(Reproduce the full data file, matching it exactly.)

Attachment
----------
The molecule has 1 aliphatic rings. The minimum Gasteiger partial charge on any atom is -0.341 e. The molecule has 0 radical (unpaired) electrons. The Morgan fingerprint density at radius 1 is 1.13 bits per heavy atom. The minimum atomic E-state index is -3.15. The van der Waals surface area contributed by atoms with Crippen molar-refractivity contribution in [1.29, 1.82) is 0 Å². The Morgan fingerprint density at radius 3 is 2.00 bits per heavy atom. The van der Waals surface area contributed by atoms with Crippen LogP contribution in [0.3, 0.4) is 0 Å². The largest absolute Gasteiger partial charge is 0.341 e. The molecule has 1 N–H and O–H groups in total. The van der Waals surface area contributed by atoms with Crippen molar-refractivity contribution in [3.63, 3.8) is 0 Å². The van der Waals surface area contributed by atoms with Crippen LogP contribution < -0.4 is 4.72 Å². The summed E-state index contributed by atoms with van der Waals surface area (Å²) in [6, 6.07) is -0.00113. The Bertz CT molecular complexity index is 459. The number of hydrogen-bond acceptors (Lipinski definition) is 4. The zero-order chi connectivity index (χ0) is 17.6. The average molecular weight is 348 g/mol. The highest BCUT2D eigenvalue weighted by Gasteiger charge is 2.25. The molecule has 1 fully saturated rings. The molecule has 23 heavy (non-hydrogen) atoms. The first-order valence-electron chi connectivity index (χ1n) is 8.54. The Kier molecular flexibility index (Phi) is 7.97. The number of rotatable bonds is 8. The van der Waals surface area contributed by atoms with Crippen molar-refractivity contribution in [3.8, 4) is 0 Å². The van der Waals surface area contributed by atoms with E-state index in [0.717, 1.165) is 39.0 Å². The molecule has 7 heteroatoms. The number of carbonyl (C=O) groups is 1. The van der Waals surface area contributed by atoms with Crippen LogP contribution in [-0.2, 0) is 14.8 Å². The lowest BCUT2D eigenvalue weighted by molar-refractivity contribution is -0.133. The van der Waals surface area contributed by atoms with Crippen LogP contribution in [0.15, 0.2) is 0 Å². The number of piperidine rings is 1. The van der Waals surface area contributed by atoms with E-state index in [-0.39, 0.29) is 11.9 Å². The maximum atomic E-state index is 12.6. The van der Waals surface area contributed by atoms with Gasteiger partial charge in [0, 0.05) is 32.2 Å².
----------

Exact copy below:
The molecule has 1 aliphatic rings. The minimum Gasteiger partial charge on any atom is -0.341 e. The molecule has 0 radical (unpaired) electrons. The Morgan fingerprint density at radius 1 is 1.13 bits per heavy atom. The minimum atomic E-state index is -3.15. The van der Waals surface area contributed by atoms with Crippen molar-refractivity contribution in [1.29, 1.82) is 0 Å². The Morgan fingerprint density at radius 3 is 2.00 bits per heavy atom. The van der Waals surface area contributed by atoms with Crippen LogP contribution in [0.3, 0.4) is 0 Å². The largest absolute Gasteiger partial charge is 0.341 e. The molecule has 1 N–H and O–H groups in total. The van der Waals surface area contributed by atoms with Crippen molar-refractivity contribution in [3.63, 3.8) is 0 Å². The van der Waals surface area contributed by atoms with Crippen LogP contribution < -0.4 is 4.72 Å². The summed E-state index contributed by atoms with van der Waals surface area (Å²) in [6, 6.07) is -0.00113. The Bertz CT molecular complexity index is 459. The number of hydrogen-bond acceptors (Lipinski definition) is 4. The zero-order chi connectivity index (χ0) is 17.6. The average molecular weight is 348 g/mol. The highest BCUT2D eigenvalue weighted by Gasteiger charge is 2.25. The molecule has 1 fully saturated rings. The molecule has 23 heavy (non-hydrogen) atoms. The first-order valence-electron chi connectivity index (χ1n) is 8.54. The Kier molecular flexibility index (Phi) is 7.97. The number of rotatable bonds is 8. The van der Waals surface area contributed by atoms with Crippen molar-refractivity contribution in [3.8, 4) is 0 Å². The van der Waals surface area contributed by atoms with E-state index in [0.717, 1.165) is 39.0 Å². The molecule has 7 heteroatoms. The number of carbonyl (C=O) groups is 1. The van der Waals surface area contributed by atoms with Crippen LogP contribution in [-0.2, 0) is 14.8 Å². The lowest BCUT2D eigenvalue weighted by molar-refractivity contribution is -0.133. The van der Waals surface area contributed by atoms with Crippen LogP contribution in [0.15, 0.2) is 0 Å². The number of piperidine rings is 1. The van der Waals surface area contributed by atoms with E-state index in [-0.39, 0.29) is 11.9 Å². The maximum atomic E-state index is 12.6. The van der Waals surface area contributed by atoms with Gasteiger partial charge in [0, 0.05) is 32.2 Å².